II-24694.1 | Mrs. Dr. Hingston as "A Lady of the Time of James V," Montreal, QC, 1876
Mrs. Dr. Hingston as "A Lady of the Time of James V," Montreal, QC, 1876
William Notman (1826-1891)
1876, 19th century
Silver salts on paper mounted on paper - Albumen process
17.8 x 12.7 cm
Purchase from Associated Screen News Ltd.
© McCord Museum
Keywords: female (19035) , Photograph (77678) , portrait (53878)
Keys to History
Beyond mere amusement, fancy dress balls could serve higher aims. Mrs. Dr. Hingston, wife of the mayor of Montreal, is seen here as she appeared at the fancy dress ball held by the Governor General, the Earl of Dufferin, in the Rideau Hall ballroom on February 23, 1876. The Earl came as "James V of Scotland," and his entourage took inspiration from the same period. Mrs. Hingston was part of the viceregal party, which also included the Prime Minister and his wife. She portrayed "A Lady of the Period of James V," in a dress of emerald green satin over a white satin petticoat and green velvet cap trimmed with white feathers.
This was the largest fancy dress ball held in this country to date. Eight hundred guests attended, including all of Ottawa's social élite and the families of politicians from across the country. The ball was written up in New York and London papers. It accomplished Dufferin's aim of putting Ottawa on the map as a capital city with social prestige.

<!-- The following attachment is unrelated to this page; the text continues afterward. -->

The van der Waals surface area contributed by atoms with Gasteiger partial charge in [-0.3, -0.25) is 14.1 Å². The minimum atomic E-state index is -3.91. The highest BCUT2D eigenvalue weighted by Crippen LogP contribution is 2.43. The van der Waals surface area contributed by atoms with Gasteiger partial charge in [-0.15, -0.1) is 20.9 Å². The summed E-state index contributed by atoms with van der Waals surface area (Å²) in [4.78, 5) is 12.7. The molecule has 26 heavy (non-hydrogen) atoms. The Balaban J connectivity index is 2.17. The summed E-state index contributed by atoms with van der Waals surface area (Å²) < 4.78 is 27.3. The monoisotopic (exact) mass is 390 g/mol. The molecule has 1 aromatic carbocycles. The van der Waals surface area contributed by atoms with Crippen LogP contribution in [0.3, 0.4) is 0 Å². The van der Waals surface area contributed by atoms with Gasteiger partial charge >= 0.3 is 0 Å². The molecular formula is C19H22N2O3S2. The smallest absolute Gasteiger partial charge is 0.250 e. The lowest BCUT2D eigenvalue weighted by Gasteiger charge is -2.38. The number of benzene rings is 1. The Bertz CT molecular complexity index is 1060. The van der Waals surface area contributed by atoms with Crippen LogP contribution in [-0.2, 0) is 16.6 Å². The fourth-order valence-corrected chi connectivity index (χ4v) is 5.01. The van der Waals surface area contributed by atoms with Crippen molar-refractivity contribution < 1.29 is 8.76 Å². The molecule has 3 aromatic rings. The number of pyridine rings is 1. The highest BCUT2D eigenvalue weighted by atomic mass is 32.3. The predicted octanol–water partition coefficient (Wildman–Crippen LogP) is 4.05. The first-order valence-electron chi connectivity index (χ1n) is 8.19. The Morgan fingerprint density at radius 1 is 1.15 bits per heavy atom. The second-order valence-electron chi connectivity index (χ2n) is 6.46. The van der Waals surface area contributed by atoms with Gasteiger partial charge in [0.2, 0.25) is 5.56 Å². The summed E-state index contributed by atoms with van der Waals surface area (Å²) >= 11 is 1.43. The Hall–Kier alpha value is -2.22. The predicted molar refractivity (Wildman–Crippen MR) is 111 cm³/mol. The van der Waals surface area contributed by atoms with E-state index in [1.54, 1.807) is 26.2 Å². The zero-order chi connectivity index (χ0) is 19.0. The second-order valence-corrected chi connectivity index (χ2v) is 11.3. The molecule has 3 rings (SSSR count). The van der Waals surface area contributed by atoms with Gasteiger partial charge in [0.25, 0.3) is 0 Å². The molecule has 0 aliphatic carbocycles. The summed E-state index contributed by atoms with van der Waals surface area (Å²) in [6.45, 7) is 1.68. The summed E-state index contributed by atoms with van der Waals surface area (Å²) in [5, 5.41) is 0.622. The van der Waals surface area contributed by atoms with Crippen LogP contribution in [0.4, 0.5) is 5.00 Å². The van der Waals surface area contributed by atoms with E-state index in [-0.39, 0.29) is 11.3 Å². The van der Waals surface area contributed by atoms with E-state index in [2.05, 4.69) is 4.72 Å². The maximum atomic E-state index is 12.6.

Toronto Globe, 24 February 1876.
Henry James Morgan, Types of Canadian Women and Women Who Are or Have Been Connected with Canada (Toronto: Briggs, 1903), p. 159.
Ball given by Lord Dufferin. Governor-General's dress ball held at Rideau Hall [photograph]. [on line]
Jack Cohen, MD, "Sir William Hingston," Canadian Journal of Surgery 39 (1996): 422-27 [on line].
Mrs. Hingston's dress was no doubt made by a dressmaker, solely for this occasion.
In 1876 Ottawa was Canada's very young capital, and the Earl of Dufferin undertook to raise its profile through his lavish entertaining.
The Earl of Dufferin was Canada's governor general from 1872 to 1878.
Margaret Macdonald, daughter of the lieutenant-governor of Ontario, had married Montreal's mayor, Dr. William Hales Hingston, only six months before attending this ball. Hingston was one of Canada's foremost surgeons of the period, was knighted in 1895 and called to the Senate in 1896.